I also like people who love themselves. I don't trust people who don't love themselves and tell me "I love you." No. If they don't love themselves, not, uh-uh. There is an African saying which is: Be careful when a naked person offers you a shirt.

I love to look in the poetry and see how, indeed, people have stayed alive, how they have found a rainbow in the clouds, right in the clouds. So in dramatic poetry, well, let's see, I would look at Ms. Georgia Douglas Johnson, a 19th century black lady poet, who wrote:

I want to die while you love me, while yet you hold me, while laughter lies upon my lips and lights are in my hair. Yeah. I want to die while you love me. Who would care to live if love had nothing more to give. I want to die while you love me and bear to that still bed your kisses, turbulent, unskinned, to warm me while I'm dead.
Georgia Douglas Johnson.

James Weldon Johnson wrote a poem about a black man loving his son. This is very important especially in this conference because, I'm sorry to say, a number of young black men are informed that they do not love their children. People are often no stronger than the propaganda which is bruited about them, and so they believe it, and then they work and act upon that ignorance.

This is a poem written in 1892 which lets us see a black man talking to his son.

Little brown baby with sparkling eyes, come to your papa, sit on his knee. What you been doing son? Look at that baby, you as dirty as me. Look at those hands, that's molasses, I bet. Come here around, clean off his hand. Boy, the bees are going to get you and eat you up, yeah, being so sticky and sweet. Goodness, land.

Little brown baby with sparkling eyes, who's Papa's child. Who is it never once that he tries to be cross or he lose that smile? Where did he get those teeth? But you're a scamp. Where did the dimples come from in your cheek? No, Papa don't know you. I believe you're a tramp.

Papa, there is some straggler trying to get in. We don't want no straggler trying to get in. Let's throw him away to the great boogerman. I know he's hanging around here somewhere.

Boogerman, Boogerman, come in the door. Here is a little boy you can have to eat. Momma and Papa don't want him no more. Just gobble him up from his head to his --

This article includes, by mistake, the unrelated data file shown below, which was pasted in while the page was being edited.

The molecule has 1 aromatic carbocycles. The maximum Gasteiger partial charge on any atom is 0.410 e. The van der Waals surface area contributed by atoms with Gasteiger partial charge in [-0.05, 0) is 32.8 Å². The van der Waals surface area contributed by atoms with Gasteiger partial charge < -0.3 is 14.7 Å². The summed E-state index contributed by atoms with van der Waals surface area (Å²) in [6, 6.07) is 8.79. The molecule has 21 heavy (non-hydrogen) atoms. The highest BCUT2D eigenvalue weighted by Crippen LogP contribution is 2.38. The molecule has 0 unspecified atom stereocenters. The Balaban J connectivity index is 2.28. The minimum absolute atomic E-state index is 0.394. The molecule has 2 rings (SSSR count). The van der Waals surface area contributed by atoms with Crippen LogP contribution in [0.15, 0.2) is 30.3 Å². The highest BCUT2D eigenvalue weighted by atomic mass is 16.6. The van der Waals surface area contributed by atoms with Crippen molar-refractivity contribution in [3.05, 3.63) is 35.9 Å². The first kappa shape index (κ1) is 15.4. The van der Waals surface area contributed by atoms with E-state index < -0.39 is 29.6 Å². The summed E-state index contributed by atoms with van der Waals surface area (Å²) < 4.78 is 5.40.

I knew that would make you hug me up close.

You go away old Boogerman, you can't have this boy. He ain't no straggler, no stranger, of course, he's Papa's darling and sweetheart and joy.

Come to your Papa, Baby, go to your rest, I wish you could always know ease and clear skies. I wish you could stay just a baby on my breast, you little brown baby with sparkling eyes.

In the course of preparing one's self to be a rainbow in the clouds, one needs to have everything going for them, everything, because the person who will come, who is in need of you, will come asking for things you didn't even know about.

I grew up in a little town in Arkansas. I was sent from California when I was three years old to a little village in Arkansas, much smaller than this bank of seats. I stayed with Momma -- I want to come back to that.

But I stayed with Momma until I was seven, and then I was picked up and taken to St. Louis to my mother's people. I'm sorry to say my mother's boyfriend raped me. I was so afraid to tell the name of the violator that I just wouldn't -- I couldn't. The man said he would kill my brother, who was my black kingdom come.

My brother, who is a small person, he's older than I, and even now he is five foot four and a half, and I'm six foot. But then he was nine, and he was a very small person. He said I had to tell him the name of the rapist.

I said "I can't. He will kill you."

My brother said "I won't let him."

So I told him, of course.

The man was put in jail and stayed in jail one day, one night and was released. And about three days later, my brother and I were on the floor of my maternal grandmother's living room. We were playing a game we called Mo-no-po-ly -- because we never heard it pronounced -- when the police came in. The police came in and informed my grandmother, my maternal grandmother, in very large tones that the man had been found dead and it seemed he had been kicked to death.

I was so traumatized by that statement that I stopped speaking. I thought my voice killed the man. And so I refused to speak. I thought if I spoke, my voice might just go out and kill people, the lady in the green dress, the man in the brown shoes, the girl in the white skirt. So I stopped speaking.

My maternal family, they were in St. Louis. They were so erudite, so sophisticated, so educated. They tried their best to woo me away from my mutism, but I refused.

And after three months, I'm sure they got weary, became weary of this sullen, silent child who continued to remind them of this heinous crime, they sent me back to Stamps, Arkansas, to Momma, this little village.

My maternal grandmother who, when she died, was over six foot tall, this is Momma (indicating). We all know Momma. She's Irish, she's Japanese, she's Jewish.